Douglas Trumbull - Writer





Special Effects Technician. Nationality: American. Born: Los Angeles, California, 8 April 1942. Education: Studied architecture at El Camino College, Torrance, California. Career: Mid-1960s—educational and technical filmmaker for Graphic Films, Los Angeles; 1974—founded Future General Corporation: developed Showscan process.


Films as Special Effects Technician:

1964

To the Moon and Beyond (+ d—short)

1968

Candy (Marquand) (co); 2001: A Space Odyssey (Kubrick) (co)

1971

The Andromeda Strain (Wise) (co)

1973

The Borrowers (Miller)

1977

Close Encounters of the Third Kind (Spielberg)

1979

Star Trek: The Motion Picture (Meyer)

1982

Blade Runner (R. Scott)

Douglas Trumbull
Douglas Trumbull

Films as Director:

1971

Silent Running

1983

Brainstorm (+ pr)

1984

New Magic (+ pr)

1989

Leonardo's Dream

1990

To Dream of Roses

1991

Back to the Future—;The Ride

1993

In Search of the Obelisk (+ pr)

Publications

By TRUMBULL: articles—

"The Slit-Scan Process," in American Cinematographer (Hollywood), October 1969.

With Jon Bloom and David Graham, on The Andromeda Strain , in American Cinematographer (Hollywood), May 1971.

Action (Los Angeles), May/June 1972.

Filmmakers Newsletter (Ward Hill, Massachusetts), December 1977.

American Cinematographer (Hollywood), January 1978.

Cinefantastique (New York), Spring 1978.

Take One (Montreal), May 1978.

Films Illustrated (London), June 1978.

Cinefantastique (New York), Autumn 1978.

Ecran Fantastique (Paris), no. 18, 1981.

Cahiers du Cinéma (Paris), April 1982.

Film Comment (New York), September/October 1983.

Cinefantastique (New York), December 1983/January 1984.

Cahiers du Cinéma (Paris), February 1984.

Ecran Fantastique (Paris), February 1984.

Starburst (London), February 1984.

Sight and Sound (London), Spring 1985.

American Cinematographer (Hollywood), August 1993.

American Cinematographer (Hollywood), vol. 75, August 1994.


On TRUMBULL: articles—

Show (New York), 23 July 1970.

American Film (Washington, D.C.), January 1978.

American Cinematographer (Hollywood), February 1979.

Cahiers du Cinéma (Paris), November 1980.

Image et Son/Ecran (Paris), September 1981.

Ecran Fantastique (Paris), no. 26, 1982.

Duncan, Pamela, in Cinefex (Riverside, California), April 1982.

Revue du Cinéma/Image et Son (Paris), February 1984.

American Film (Washington, D.C.), May 1984.

American Cinematographer (Hollywood), vol. 73, August 1992.

American Cinematographer (Hollywood), vol. 74, August 1993.

Sight & Sound (London), May 1995.


* * *


From the late 1960s through the mid-1980s, Douglas Trumbull symbolized the new Hollywood special-effects wizards. He showed that blockbusters could be built around more than a good story and a top cast of stars. Inventor/cameraman/special-effects masters such as himself could make such films as 2001: A Space Odyssey , The Andromeda Strain , Close Encounters of a Third Kind , Star Trek: The Motion Picture , and Blade Runner big hits. A cult of film fans began to worship his creative efforts which turned a motion picture into a complete new world. Directors Steven Spielberg, Stanley Kubrick, and Ridley Scott skillfully took advantage of Trumbull's considerable talents to create a handful of the most important science-fiction films in Hollywood history. And for a time even official Hollywood recognized him with Oscar nominations.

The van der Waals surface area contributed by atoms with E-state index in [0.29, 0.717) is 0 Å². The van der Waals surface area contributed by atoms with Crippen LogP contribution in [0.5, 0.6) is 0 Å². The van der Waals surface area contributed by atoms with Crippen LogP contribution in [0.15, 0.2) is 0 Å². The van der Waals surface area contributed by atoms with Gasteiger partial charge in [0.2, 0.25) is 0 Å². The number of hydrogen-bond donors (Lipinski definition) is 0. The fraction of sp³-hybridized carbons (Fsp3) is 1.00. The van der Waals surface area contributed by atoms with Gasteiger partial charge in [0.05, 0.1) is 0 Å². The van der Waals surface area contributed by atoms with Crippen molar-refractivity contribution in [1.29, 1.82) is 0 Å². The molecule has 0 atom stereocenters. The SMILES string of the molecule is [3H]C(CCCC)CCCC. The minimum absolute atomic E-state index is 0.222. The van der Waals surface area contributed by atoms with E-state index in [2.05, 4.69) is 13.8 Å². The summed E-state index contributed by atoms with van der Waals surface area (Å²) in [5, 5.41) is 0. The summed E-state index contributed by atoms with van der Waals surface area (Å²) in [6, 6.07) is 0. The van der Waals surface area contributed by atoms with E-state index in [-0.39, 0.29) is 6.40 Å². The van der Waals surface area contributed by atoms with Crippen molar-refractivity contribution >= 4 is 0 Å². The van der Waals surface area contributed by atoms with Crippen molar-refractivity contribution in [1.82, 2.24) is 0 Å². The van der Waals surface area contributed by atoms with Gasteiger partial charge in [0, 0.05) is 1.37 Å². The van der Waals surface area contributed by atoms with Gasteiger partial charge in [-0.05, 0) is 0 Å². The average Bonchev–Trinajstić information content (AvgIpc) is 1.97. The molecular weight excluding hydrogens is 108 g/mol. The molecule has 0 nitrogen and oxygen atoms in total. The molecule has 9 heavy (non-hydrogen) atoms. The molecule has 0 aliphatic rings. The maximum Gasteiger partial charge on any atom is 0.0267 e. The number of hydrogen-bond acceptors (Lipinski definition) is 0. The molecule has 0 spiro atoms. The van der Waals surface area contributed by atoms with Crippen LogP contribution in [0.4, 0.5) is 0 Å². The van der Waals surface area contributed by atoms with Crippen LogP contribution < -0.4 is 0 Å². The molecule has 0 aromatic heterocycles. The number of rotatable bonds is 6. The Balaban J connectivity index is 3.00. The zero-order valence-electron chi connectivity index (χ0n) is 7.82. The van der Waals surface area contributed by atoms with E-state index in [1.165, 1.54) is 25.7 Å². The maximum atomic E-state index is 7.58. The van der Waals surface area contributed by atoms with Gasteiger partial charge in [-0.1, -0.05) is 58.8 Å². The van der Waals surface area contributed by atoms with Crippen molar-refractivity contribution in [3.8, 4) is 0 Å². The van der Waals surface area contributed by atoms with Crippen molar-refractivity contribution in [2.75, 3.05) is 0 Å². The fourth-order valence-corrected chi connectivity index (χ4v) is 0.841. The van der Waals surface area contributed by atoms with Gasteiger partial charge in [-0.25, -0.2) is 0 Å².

Yet however successful he was Douglas Trumbull possessed a strong independent spirit and chaffed working for others. As a consequence it was not surprising that in the early 1980s he turned to his own projects, wanting to present his world view on his own films. But total control proved harder than he had anticipated. For example, he tried his hand at the film Brainstorm which had been begun by others. In the process of filming, Natalie Wood, the film's star, died in a controversial boating accident; Trumbull took over a film no one else wanted and tried, through his technological magic, to turn it into a blockbuster. He failed. The released film lost millions of dollars.

New Magic and Leonardo's Dream did not do any better. Trumbull then tried to pioneer new cinema technology and unveiled Showscan. Shot at 60 frames per second (versus 24 frames per second for traditional 35mm film), Trumbull sought to bombard the viewer with 150 percent more visual information. By using a larger screen, set closer to the audience, plus a powerful, state-of-the-art stereo sound system, plus 70mm film stock, Trumbull wanted to make the ticket buyer unaware she or he was even watching a motion picture.

Trumbull's dream never passed the experimental stage. He and his backers were unable to persuade the public to want this "super realism." Ironically, during the very period Trumbull sought to develop Showscan, film fans were turning more and more to the inferior images found on home video. Trumbull gave up and turned his considerable talents to making rides for theme parks, most notably the "Back to the Future" attraction at the Universal Studios theme park.

—Douglas Gomery

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